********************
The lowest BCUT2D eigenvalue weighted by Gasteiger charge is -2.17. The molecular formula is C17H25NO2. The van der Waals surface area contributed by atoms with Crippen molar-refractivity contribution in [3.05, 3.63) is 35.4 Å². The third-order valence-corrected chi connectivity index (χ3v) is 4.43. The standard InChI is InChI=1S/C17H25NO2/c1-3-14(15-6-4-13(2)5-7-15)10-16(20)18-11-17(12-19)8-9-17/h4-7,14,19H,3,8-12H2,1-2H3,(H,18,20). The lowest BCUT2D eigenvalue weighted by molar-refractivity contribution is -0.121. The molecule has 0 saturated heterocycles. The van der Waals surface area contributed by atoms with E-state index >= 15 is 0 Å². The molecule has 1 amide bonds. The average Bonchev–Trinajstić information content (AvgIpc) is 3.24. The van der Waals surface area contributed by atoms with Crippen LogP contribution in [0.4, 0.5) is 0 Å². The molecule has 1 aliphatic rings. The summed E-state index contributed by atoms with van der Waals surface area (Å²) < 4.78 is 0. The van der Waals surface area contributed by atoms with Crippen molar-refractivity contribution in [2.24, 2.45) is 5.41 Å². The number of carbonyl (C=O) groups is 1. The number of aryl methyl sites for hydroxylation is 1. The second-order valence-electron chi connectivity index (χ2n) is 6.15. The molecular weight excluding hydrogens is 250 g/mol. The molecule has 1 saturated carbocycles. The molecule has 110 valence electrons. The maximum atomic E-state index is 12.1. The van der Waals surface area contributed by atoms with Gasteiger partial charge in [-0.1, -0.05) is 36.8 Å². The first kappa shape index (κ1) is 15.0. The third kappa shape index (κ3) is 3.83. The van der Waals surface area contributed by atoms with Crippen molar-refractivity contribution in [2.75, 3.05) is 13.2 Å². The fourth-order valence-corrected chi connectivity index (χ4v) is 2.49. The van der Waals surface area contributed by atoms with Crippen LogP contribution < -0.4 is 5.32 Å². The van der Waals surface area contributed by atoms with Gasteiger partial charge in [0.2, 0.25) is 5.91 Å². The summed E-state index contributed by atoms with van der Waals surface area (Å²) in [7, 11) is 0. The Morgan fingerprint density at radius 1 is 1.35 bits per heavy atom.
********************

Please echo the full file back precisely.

The lowest BCUT2D eigenvalue weighted by Gasteiger charge is -2.17. The molecular formula is C17H25NO2. The van der Waals surface area contributed by atoms with Crippen molar-refractivity contribution in [3.05, 3.63) is 35.4 Å². The third-order valence-corrected chi connectivity index (χ3v) is 4.43. The standard InChI is InChI=1S/C17H25NO2/c1-3-14(15-6-4-13(2)5-7-15)10-16(20)18-11-17(12-19)8-9-17/h4-7,14,19H,3,8-12H2,1-2H3,(H,18,20). The lowest BCUT2D eigenvalue weighted by molar-refractivity contribution is -0.121. The molecule has 0 saturated heterocycles. The van der Waals surface area contributed by atoms with E-state index >= 15 is 0 Å². The molecule has 1 amide bonds. The average Bonchev–Trinajstić information content (AvgIpc) is 3.24. The van der Waals surface area contributed by atoms with Crippen LogP contribution in [0.4, 0.5) is 0 Å². The molecule has 1 aliphatic rings. The summed E-state index contributed by atoms with van der Waals surface area (Å²) < 4.78 is 0. The van der Waals surface area contributed by atoms with Crippen molar-refractivity contribution in [2.24, 2.45) is 5.41 Å². The number of carbonyl (C=O) groups is 1. The number of aryl methyl sites for hydroxylation is 1. The second-order valence-electron chi connectivity index (χ2n) is 6.15. The molecular weight excluding hydrogens is 250 g/mol. The molecule has 1 saturated carbocycles. The molecule has 110 valence electrons. The maximum atomic E-state index is 12.1. The van der Waals surface area contributed by atoms with Gasteiger partial charge in [-0.1, -0.05) is 36.8 Å². The first kappa shape index (κ1) is 15.0. The third kappa shape index (κ3) is 3.83. The van der Waals surface area contributed by atoms with Crippen molar-refractivity contribution in [2.75, 3.05) is 13.2 Å². The fourth-order valence-corrected chi connectivity index (χ4v) is 2.49. The van der Waals surface area contributed by atoms with Crippen LogP contribution < -0.4 is 5.32 Å². The van der Waals surface area contributed by atoms with Gasteiger partial charge in [0.2, 0.25) is 5.91 Å². The summed E-state index contributed by atoms with van der Waals surface area (Å²) in [7, 11) is 0. The Morgan fingerprint density at radius 1 is 1.35 bits per heavy atom.